Spring 2013

Leftovers / Cephalophoric Reason

Head cases

Eigil Zu Tage-Ravn

“Leftovers” is a column that investigates the cultural significance of detritus.


Some of your readers will no doubt be familiar with the work of the great French folklorist Émile Nourry (1870–1935), the author of more than a dozen learned volumes and perhaps a hundred articles dealing with many fascinating problems in textual transmission, oral history, cultic paganism, and critical philology. A student of Émile Durkheim, Nourry carved out an idiosyncratic place for himself in the intellectual life of Paris before World War II: he founded his own press, and traded in rare books; as a gentleman-scholar, he rose to the presidency of the French society for folklore studies (a discipline whose breach-birth from the matrix of anthropology he arguably midwifed); and, writing under the pseudonym Pierre Saintyves, he gave the world thoughtful essays on the notorious dog-saint Guinefort, the mythic origins of various French surnames, the jackal-headed Egyptian demigod Anubis, and a host of other curious topics.

Manipulated image by unidentified American photographer, ca. 1865. Courtesy International Center of Photography.

One can hardly think of a better example of Nourry’s idiosyncratic diligence than his exhaustive “Les saints céphalophores,” seventy-three closely researched pages documenting, in old French and Latin sources, more than 120 instances of saints engaging in “cephalophory”—i.e., carrying their own severed heads.1 Paradigmatic here, of course, is the legend of Saint Denis (who after his decapitation reportedly walked, head in hand, to the top of Montmartre, where he sited his own grave). As Saintyves/Nourry impressively demonstrated in this classic piece of scholarship, a deep dive into the Christian hagiographies yielded many less familiar accounts of martyrs taking up their heads, addressing crowds, and moving about the world. Secular-literary treatments of the same phenomenon play a prominent role in the Arthurian tale of Gawain and the Green Knight and in canto twenty-eight of Dante’s Inferno (where, memorably, a character in the eighth circle of hell addresses Virgil and the pilgrim from a head that dangles lantern-like from his own hand). Related classical allusions appear in Homer and in the Orphean tradition (though these have more to do with loose heads that talk, rather than with cephalophory per se, where it is the carrying of the head that is specifically required—the term having its roots in the Greek for “head” and “to bear”).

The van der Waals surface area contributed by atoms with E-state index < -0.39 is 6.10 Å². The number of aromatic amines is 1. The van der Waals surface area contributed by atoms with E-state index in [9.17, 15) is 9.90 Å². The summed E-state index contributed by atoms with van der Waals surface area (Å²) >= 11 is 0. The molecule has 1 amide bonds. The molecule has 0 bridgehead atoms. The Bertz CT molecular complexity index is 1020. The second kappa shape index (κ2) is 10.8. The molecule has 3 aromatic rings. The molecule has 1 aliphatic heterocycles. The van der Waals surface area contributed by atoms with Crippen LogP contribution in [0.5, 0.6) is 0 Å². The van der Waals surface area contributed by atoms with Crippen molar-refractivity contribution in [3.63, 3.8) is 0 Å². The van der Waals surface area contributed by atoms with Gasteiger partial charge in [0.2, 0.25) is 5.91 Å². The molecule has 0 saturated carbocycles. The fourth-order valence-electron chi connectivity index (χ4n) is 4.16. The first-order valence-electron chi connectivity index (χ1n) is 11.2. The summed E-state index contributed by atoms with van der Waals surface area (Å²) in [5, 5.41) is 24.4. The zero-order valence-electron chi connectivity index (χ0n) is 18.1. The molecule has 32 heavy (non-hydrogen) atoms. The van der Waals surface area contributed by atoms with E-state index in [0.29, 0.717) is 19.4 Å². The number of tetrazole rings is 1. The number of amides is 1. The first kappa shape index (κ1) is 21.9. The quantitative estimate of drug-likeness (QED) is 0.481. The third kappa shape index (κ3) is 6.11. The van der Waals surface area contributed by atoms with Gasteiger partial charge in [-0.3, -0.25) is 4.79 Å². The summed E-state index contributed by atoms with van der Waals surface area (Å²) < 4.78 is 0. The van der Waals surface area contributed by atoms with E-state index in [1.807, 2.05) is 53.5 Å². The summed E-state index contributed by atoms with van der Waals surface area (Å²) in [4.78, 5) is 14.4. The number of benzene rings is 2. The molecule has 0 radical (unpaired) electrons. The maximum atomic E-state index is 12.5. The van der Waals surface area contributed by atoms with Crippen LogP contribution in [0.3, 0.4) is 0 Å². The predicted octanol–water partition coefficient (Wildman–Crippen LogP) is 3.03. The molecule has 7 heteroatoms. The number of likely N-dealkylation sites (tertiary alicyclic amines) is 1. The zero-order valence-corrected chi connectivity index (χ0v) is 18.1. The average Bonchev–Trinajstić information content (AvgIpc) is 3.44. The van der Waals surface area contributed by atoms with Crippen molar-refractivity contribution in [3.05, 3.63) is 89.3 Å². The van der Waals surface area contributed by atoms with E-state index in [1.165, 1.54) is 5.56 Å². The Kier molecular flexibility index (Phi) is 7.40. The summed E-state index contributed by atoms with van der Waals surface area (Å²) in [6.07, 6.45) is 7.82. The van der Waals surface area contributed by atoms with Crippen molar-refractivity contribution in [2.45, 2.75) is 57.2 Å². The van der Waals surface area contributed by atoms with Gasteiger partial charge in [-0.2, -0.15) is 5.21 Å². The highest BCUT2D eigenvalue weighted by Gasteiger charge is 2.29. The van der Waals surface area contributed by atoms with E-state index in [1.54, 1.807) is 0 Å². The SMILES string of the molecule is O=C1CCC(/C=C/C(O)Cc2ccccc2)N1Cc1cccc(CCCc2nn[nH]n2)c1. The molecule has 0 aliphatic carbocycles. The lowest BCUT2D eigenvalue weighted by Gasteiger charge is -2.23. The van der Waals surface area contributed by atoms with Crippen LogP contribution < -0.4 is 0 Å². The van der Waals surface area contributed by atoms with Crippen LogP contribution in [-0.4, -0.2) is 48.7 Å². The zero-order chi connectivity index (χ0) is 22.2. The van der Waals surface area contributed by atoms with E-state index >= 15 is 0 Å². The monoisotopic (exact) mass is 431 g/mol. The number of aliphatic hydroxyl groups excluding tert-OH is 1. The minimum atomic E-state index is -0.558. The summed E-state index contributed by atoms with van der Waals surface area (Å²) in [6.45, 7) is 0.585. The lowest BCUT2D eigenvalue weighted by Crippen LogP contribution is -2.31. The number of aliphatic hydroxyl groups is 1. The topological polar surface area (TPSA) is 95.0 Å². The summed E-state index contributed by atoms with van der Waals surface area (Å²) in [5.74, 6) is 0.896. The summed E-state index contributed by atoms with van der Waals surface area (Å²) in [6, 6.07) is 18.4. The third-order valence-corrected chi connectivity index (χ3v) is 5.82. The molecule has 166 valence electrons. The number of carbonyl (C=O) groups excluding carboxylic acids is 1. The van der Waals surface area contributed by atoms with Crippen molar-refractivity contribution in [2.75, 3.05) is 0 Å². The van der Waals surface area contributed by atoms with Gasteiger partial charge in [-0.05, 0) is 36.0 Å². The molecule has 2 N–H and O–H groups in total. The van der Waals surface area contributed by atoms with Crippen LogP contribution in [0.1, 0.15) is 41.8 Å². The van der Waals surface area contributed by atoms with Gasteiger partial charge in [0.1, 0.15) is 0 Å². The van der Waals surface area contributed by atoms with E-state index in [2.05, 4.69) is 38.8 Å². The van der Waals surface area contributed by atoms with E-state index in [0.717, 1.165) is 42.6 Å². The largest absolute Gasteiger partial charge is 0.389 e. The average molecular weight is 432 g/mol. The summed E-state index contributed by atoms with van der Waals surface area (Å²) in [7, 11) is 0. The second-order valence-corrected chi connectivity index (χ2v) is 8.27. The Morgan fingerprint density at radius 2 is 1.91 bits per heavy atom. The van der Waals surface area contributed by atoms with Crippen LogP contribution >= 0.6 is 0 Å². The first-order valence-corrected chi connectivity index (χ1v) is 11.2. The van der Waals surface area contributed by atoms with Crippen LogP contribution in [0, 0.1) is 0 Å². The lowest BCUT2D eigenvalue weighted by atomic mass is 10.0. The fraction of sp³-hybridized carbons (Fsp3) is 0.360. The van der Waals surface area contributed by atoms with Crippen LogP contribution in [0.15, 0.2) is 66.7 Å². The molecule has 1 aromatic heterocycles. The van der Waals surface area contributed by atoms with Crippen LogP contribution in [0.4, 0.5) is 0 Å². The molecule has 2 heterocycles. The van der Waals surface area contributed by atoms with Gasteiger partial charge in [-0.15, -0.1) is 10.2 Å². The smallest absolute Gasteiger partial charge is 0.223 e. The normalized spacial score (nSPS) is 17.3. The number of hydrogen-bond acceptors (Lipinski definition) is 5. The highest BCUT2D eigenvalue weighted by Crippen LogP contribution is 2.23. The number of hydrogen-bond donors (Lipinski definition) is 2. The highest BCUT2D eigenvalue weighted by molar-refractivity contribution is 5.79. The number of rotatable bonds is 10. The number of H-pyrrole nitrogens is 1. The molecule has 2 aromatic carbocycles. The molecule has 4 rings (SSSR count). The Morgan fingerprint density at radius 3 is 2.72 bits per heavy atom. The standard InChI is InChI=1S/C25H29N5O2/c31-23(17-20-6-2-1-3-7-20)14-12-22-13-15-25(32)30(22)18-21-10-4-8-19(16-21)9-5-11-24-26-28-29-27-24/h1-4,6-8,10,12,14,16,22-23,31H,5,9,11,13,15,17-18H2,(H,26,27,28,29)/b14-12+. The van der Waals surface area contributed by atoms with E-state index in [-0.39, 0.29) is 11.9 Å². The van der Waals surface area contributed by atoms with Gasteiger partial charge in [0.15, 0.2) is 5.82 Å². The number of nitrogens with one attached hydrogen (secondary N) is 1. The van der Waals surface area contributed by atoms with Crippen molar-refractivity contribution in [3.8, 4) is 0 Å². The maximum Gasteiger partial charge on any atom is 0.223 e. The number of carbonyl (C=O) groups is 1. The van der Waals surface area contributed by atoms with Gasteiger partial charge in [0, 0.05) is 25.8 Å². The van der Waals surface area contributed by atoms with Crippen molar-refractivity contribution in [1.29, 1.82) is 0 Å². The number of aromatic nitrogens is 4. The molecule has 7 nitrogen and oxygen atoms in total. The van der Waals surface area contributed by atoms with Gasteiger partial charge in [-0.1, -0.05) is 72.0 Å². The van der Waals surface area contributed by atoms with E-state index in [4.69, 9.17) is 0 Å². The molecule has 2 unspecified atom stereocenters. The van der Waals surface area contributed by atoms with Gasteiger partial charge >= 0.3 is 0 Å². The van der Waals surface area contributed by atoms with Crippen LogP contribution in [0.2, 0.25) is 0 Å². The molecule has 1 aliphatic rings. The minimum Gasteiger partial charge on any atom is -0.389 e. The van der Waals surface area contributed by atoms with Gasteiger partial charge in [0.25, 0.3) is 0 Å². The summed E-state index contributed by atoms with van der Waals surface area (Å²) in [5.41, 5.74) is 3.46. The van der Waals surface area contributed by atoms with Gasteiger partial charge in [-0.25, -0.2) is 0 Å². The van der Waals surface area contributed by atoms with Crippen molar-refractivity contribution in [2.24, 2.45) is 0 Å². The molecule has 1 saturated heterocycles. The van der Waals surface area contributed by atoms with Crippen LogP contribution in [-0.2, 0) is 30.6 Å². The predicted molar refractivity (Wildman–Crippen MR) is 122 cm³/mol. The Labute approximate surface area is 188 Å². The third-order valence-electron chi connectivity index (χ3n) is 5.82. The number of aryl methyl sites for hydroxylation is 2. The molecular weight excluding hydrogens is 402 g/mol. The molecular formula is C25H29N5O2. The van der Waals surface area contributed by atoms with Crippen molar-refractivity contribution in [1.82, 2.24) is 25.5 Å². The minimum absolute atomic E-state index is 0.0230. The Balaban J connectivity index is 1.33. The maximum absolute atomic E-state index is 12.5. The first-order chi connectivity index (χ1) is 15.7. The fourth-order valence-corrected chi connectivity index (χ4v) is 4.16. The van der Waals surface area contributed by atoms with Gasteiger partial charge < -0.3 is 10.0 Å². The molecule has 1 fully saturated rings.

I note with satisfaction that cephalophoric situations have of late come back into vogue as a topic of scholarly interest.2 And it is in this context that I write to announce what would seem to be an important discovery.

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